Oncology Central

Beyond Wires: Overcoming the Challenges of Breast Tumor Localization

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Executive Summary

Wire localization, the most common method for the surgical localization of nonpalpable breast tumors, is associated with a number of inherent procedural and outcome-related challenges. The most commonly reported include issues with scheduling, surgical planning and guidance, high re-excision rates and suboptimal patient experiences.

The SAVI SCOUT® surgical guidance system addresses many of the challenges associated with WL. US FDA-cleared in August 2014, the SAVI SCOUT system uses nonradioactive electromagnetic wave technology to detect a reflector that can be placed in the target tissue up to 7days prior to surgery.

SAVI SCOUT offers several benefits over current localization methods including nonradioactive technology, simplified scheduling, improved surgical planning and guidance and the potential for enhanced patient satisfaction. Outcomes from a recently completed investigator-initiated study demonstrate that the SAVI SCOUT system is a safe and effective tool for the localization of nonpalpable breast lesions and a viable alternative to wire localization.

 

The Need

Wire localization (WL) is the most common method for the surgical localization of nonpalpable breast tumors. Developed more than 20 years ago, WL has a number of inherent procedural and outcome-related challenges [1,2].

Market research conducted by the Breast Health Research Center* showed a significant level of dissatisfaction among breast surgeons with current tumor localization due to significant operational/procedural inefficiencies and a suboptimal patient experience. In fact, 93% of breast surgeons surveyed* want a better option for breast tumor localization. The most common challenges reported with current localization techniques include scheduling and workflow, surgical planning and guidance, high re-excision rates, and a suboptimal patient experience.

Scheduling and Workflow

Wire localization procedures take place on the same day as the surgical excision because part of the wire remains outside the patient’s breast. In many cases, the wire is placed in radiology, which impacts workflow, as this couples radiology and operating room (OR) schedules. Surgeons interviewed indicated that coordinating multiple procedures on the same day in different departments is difficult and leads to scheduling conflicts and inefficiencies:

  • Long wait times for many patients – most localization procedures were reported to be in the morning only, while lumpectomy procedures continue through the afternoon. These time gaps are considered to be a contributing factor to unpleasant experience for the patient.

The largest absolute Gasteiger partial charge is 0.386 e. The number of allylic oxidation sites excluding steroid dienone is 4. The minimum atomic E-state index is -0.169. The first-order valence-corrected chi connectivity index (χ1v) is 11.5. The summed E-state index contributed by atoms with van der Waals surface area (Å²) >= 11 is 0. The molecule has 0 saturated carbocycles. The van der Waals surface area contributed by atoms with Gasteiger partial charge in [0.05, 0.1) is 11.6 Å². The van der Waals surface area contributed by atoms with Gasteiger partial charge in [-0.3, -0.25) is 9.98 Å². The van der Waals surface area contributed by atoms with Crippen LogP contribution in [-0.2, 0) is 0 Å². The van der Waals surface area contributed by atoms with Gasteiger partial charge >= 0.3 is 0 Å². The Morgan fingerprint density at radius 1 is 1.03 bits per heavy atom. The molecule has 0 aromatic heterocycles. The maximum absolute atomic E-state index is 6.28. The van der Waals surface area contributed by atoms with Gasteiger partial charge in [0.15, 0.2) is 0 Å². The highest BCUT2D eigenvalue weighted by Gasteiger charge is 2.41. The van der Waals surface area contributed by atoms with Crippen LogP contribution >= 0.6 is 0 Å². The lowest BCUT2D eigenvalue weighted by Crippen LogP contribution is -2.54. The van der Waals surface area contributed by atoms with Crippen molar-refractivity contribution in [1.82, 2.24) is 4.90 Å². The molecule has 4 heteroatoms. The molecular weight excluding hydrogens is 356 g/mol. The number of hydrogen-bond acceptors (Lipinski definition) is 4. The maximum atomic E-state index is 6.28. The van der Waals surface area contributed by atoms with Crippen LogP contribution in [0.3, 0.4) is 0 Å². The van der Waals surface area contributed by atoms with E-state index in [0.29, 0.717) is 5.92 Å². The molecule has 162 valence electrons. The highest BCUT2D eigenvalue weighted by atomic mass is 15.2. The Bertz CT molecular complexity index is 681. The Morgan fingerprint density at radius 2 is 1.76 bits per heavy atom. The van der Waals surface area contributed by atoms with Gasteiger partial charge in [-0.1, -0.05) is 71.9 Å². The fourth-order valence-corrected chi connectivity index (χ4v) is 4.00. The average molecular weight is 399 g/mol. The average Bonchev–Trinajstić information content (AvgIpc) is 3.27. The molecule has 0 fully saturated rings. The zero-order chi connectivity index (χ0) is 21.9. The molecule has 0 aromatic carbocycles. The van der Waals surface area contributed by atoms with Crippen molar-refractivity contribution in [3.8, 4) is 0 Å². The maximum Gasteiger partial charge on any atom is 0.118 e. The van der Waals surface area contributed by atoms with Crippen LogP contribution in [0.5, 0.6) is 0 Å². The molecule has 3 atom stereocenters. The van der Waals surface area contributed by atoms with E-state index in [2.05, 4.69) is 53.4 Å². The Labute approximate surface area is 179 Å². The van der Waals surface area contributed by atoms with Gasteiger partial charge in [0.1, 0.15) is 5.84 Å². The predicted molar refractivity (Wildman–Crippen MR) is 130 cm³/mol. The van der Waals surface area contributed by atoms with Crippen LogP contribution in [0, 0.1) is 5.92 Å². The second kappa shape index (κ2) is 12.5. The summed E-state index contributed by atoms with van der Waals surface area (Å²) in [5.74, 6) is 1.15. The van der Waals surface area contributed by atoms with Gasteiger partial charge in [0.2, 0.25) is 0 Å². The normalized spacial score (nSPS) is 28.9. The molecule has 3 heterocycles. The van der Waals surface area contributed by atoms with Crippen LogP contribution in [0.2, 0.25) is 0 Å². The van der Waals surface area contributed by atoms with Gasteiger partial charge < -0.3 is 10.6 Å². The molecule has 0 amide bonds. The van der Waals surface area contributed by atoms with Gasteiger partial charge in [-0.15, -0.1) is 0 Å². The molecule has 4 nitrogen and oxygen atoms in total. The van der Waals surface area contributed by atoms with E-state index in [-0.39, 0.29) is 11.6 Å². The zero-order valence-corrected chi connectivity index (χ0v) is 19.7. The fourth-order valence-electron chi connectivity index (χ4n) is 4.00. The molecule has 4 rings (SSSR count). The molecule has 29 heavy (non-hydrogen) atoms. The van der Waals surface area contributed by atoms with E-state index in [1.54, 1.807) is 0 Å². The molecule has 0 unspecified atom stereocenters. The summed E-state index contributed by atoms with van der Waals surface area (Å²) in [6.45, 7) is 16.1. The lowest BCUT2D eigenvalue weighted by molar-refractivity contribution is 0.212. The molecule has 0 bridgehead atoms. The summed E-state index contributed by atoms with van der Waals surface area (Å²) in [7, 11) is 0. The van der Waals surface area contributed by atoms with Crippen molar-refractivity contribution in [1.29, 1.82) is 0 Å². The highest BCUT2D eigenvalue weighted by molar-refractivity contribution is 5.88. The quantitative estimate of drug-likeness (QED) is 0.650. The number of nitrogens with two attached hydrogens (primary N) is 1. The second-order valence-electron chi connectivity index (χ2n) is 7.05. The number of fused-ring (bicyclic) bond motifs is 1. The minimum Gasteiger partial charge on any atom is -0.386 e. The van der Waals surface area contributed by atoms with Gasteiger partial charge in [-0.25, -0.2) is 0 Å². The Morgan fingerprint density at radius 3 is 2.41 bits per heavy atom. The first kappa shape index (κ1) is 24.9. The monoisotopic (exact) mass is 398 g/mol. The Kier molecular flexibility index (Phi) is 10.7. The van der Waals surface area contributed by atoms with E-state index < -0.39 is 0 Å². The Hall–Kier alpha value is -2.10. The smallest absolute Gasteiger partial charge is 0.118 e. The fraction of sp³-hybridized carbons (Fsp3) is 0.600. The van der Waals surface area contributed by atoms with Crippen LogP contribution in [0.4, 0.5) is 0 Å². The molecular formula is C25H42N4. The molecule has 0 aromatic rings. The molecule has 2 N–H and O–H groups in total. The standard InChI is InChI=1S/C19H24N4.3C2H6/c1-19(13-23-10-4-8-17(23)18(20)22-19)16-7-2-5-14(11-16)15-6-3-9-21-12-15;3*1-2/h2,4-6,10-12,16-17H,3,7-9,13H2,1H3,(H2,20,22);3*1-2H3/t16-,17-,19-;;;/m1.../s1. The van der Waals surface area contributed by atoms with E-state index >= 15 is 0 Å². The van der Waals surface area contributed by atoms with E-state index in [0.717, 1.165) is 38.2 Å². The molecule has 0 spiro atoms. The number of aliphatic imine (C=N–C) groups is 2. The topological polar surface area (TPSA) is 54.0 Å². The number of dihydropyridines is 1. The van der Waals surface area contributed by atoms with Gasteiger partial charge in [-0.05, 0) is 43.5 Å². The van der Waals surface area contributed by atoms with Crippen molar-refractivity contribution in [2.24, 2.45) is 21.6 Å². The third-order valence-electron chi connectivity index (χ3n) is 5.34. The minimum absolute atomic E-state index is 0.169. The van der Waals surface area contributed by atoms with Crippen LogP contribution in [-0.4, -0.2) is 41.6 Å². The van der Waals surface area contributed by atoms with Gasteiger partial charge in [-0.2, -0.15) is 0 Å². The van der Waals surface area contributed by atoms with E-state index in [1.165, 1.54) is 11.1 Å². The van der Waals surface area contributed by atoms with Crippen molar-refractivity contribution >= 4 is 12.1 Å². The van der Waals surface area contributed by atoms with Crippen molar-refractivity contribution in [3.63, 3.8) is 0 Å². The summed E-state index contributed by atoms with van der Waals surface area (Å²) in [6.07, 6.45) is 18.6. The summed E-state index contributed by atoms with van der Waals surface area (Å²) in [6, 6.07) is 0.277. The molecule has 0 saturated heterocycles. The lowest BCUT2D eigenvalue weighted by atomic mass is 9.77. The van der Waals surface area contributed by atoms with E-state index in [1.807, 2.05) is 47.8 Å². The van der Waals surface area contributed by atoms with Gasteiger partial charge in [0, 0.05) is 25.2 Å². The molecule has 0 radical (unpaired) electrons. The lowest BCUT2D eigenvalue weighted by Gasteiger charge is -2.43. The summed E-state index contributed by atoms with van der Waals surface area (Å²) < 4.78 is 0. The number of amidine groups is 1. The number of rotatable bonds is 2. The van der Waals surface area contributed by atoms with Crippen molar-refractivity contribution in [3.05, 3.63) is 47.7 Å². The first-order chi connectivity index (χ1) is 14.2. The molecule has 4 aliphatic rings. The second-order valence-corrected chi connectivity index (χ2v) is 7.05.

• Delays in the wire placement procedure or in the transport of the patient to the OR can put the OR behind schedule. Surgeons interviewed reported that delays happen in 0–95% of cases with the typical delay reported to be 30 minutes.
  • Flexibility to begin surgeries earlier is an area of unmet need for most surgeons interviewed. Wire localization procedures begin at 7.30 or 8.00 am. As a result, lumpectomy procedures can’t start before 9.00 or 10.00 am.

Surgical Planning and Guidance

The ideal skin entry site for the radiographic placement of a wire may not be in close proximity to the lesion. As a result, the entry site of the wire may not correspond to the ideal location for the surgical incision, which is often made with cosmesis in mind.

Surgeons interviewed reported that a wire is an inadequate localizer because it limits the ability to optimally plan the incision site for the best cosmetic outcome:

“(With wire localization) you have to be creative about placing your incision. I was trained to come straight down on the wire, but that can mean you go through a lot of normal breast tissue to get to where you’re going.”  – Breast surgeon, The American Society of Breast Surgeons (ASBrS) Meeting, 2014.

Re-Excision Rates

Surgeons interviewed report re-excision rates of 5–60%, which corresponds to reports of high variability in the literature ranging from 0–60% [3,4], depending on surgeon skill, geography, patient age and tolerance for margin.

Reasons cited by surgeons interviewed include:

  • Migration of wires during patient transport
  • Difficulty locating the end of the wire
  • Wires transected during the surgical dissection

“It’s like trying to find a needle in a haystack.”  – Breast surgeon, American College of Surgeons (ACS) Meeting, 2011.

Patient Experience

Surgeons also reported long wait times and significant patient discomfort associated with wires:

  • Wire localization procedures are typically scheduled in the morning, while lumpectomy procedures can continue through the afternoon. This can mean an early morning localization procedure for some women, with several hours of waiting with ‘wires hanging out of their breasts’.